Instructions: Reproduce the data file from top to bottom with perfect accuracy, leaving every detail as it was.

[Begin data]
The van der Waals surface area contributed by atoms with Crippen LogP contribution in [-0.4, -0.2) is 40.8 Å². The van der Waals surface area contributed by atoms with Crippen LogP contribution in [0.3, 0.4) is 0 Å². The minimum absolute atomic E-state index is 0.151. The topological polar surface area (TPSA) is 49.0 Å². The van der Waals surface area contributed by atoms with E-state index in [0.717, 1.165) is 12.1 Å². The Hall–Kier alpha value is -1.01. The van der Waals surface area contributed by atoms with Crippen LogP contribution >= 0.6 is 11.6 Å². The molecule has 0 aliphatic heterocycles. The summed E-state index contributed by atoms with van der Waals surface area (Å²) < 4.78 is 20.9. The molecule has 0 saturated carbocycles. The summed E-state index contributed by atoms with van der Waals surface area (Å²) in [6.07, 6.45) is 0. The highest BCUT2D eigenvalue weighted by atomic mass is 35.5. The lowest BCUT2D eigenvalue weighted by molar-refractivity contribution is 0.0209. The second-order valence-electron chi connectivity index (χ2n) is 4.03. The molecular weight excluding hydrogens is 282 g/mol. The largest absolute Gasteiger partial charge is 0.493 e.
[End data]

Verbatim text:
The van der Waals surface area contributed by atoms with Crippen LogP contribution in [-0.4, -0.2) is 40.8 Å². The van der Waals surface area contributed by atoms with Crippen LogP contribution in [0.3, 0.4) is 0 Å². The minimum absolute atomic E-state index is 0.151. The topological polar surface area (TPSA) is 49.0 Å². The van der Waals surface area contributed by atoms with E-state index in [0.717, 1.165) is 12.1 Å². The Hall–Kier alpha value is -1.01. The van der Waals surface area contributed by atoms with Crippen LogP contribution >= 0.6 is 11.6 Å². The molecule has 0 aliphatic heterocycles. The summed E-state index contributed by atoms with van der Waals surface area (Å²) < 4.78 is 20.9. The molecule has 0 saturated carbocycles. The summed E-state index contributed by atoms with van der Waals surface area (Å²) in [6.07, 6.45) is 0. The highest BCUT2D eigenvalue weighted by atomic mass is 35.5. The lowest BCUT2D eigenvalue weighted by molar-refractivity contribution is 0.0209. The second-order valence-electron chi connectivity index (χ2n) is 4.03. The molecular weight excluding hydrogens is 282 g/mol. The largest absolute Gasteiger partial charge is 0.493 e.